Using the Large Binocular Telescope Interferometer to Look for Exoplanets and Debris Disks

Phil Hinz, University of Arizona

The Large Binocular Telescope Interferometer (LBTI) is a NASA-funded instrument, designed to carry out a survey of nearby stars for the existence of faint zodiacal dust disks. The survey is named the Hunt for Observable Signatures of Terrestrial planetary Systems (HOSTS). These observations will constrain the prevalence and brightness of dust in the habitable zone to reduce risk for future NASA exoplanet imaging missions.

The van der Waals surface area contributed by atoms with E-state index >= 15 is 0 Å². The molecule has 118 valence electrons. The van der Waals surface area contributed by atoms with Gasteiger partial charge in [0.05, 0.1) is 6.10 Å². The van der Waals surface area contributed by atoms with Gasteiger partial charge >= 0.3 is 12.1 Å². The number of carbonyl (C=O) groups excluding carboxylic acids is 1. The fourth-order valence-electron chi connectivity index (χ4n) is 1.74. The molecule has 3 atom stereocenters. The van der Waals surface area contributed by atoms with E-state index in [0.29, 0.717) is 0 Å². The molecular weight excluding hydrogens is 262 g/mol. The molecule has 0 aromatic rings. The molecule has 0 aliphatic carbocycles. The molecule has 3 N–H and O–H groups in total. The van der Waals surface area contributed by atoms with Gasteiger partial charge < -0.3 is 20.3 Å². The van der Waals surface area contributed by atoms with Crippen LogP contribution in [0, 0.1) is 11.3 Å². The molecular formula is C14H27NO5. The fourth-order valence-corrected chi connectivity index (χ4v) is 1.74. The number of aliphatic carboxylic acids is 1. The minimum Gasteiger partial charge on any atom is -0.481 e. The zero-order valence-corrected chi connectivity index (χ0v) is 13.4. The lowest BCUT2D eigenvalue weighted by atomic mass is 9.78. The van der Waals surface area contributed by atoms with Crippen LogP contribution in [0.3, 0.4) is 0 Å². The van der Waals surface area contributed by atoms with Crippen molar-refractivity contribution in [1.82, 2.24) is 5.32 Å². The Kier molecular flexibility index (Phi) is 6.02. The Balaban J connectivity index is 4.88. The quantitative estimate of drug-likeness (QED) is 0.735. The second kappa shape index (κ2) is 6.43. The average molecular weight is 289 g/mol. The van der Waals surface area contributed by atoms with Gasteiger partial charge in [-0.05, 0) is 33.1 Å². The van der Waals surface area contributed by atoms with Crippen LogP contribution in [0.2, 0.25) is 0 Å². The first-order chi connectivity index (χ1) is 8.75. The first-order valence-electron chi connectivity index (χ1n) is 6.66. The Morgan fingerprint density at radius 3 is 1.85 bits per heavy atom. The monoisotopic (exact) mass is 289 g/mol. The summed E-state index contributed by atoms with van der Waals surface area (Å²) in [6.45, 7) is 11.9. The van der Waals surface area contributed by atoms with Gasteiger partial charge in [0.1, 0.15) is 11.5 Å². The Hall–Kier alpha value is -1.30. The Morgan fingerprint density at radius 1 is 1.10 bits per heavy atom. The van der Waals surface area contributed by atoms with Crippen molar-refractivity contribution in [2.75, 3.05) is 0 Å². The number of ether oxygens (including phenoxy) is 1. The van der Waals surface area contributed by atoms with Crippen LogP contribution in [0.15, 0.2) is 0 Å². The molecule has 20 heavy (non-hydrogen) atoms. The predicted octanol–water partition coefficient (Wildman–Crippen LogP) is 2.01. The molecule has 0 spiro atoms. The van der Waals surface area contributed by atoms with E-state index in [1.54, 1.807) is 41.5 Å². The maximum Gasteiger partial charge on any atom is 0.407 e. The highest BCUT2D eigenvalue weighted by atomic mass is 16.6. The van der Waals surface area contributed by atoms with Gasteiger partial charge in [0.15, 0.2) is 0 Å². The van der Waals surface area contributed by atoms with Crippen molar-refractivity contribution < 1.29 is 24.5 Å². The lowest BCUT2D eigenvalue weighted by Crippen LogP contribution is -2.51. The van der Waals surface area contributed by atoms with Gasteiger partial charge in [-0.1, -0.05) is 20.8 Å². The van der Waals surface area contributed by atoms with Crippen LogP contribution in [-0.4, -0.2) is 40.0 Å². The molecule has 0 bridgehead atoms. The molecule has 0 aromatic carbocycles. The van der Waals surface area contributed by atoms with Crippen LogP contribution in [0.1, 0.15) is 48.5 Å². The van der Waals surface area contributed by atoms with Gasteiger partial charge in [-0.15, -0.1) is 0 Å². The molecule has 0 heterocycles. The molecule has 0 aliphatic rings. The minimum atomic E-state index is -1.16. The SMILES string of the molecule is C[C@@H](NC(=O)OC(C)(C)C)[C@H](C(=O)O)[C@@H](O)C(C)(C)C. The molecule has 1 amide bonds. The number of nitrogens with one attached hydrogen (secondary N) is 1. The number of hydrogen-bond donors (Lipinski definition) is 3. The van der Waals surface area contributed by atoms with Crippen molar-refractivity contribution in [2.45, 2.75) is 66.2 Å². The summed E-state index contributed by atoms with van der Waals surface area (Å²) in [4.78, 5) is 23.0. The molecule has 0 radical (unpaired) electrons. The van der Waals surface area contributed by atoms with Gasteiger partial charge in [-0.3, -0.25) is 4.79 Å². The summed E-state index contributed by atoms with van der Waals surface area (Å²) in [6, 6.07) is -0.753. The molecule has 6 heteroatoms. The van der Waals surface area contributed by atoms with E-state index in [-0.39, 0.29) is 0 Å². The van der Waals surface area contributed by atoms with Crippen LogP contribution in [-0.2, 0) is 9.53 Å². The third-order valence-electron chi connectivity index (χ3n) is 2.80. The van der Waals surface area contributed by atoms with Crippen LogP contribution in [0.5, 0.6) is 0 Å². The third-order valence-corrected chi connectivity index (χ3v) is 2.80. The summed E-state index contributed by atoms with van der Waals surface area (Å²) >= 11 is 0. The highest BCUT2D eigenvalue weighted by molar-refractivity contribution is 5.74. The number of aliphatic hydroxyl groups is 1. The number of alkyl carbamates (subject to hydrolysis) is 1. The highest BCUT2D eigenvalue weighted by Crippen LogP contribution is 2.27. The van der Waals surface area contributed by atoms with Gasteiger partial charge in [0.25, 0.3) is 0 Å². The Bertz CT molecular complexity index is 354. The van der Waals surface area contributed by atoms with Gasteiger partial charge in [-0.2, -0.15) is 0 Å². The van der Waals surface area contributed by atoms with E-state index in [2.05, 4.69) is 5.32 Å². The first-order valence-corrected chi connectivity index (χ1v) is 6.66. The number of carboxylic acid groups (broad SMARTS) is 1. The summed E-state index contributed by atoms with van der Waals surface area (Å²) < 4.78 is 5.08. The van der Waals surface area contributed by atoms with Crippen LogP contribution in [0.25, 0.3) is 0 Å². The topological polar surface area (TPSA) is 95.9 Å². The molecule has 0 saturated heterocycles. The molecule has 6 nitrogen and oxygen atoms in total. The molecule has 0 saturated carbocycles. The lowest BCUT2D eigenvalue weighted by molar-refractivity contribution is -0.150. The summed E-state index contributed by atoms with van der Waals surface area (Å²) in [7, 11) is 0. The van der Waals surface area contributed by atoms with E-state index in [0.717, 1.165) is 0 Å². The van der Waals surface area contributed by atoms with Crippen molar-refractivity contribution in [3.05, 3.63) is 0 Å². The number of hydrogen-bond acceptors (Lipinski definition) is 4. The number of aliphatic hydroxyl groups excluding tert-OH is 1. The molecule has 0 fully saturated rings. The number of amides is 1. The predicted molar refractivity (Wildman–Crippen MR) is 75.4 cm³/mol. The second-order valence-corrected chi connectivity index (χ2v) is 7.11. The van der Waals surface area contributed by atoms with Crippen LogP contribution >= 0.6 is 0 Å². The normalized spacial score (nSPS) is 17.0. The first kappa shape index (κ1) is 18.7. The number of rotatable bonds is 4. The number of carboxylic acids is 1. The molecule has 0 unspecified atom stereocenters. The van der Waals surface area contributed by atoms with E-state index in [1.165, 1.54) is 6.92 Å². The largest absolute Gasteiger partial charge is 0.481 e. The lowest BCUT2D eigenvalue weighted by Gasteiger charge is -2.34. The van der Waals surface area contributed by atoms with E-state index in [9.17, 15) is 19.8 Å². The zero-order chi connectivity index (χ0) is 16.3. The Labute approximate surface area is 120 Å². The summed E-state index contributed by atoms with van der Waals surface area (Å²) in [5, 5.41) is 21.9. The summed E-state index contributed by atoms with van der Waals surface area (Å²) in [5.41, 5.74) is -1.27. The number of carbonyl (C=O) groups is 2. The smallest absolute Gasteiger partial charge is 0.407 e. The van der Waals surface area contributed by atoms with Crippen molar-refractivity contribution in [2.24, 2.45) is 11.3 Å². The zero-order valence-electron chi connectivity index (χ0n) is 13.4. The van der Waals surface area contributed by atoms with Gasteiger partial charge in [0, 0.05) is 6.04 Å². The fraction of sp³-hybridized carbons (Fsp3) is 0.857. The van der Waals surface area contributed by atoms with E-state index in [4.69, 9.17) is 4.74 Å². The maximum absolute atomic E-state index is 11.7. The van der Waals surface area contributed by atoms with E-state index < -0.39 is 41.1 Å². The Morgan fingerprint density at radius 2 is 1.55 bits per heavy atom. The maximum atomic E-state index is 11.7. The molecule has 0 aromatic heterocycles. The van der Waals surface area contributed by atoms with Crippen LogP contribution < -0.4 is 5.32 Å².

A companion survey, the LBTI Exozodi Exoplanet Common Hunt (LEECH) will look for wide-period, Jupiter-like planets around the same stars. The LBTI has commissioned modes for LEECH observations to begin, and is in the middle of demonstrating nulling observations needed for the HOSTS program. Hinz will summarize the instrument status, early results and survey plans.

Phil Hinz is the Principal Investigator of the Large Binocular Telescope Interferometer, and the Director of the Center for Astronomical Adaptive Optics at the University of Arizona. He focuses on instrumentation related to direct imaging of exoplanetary systems.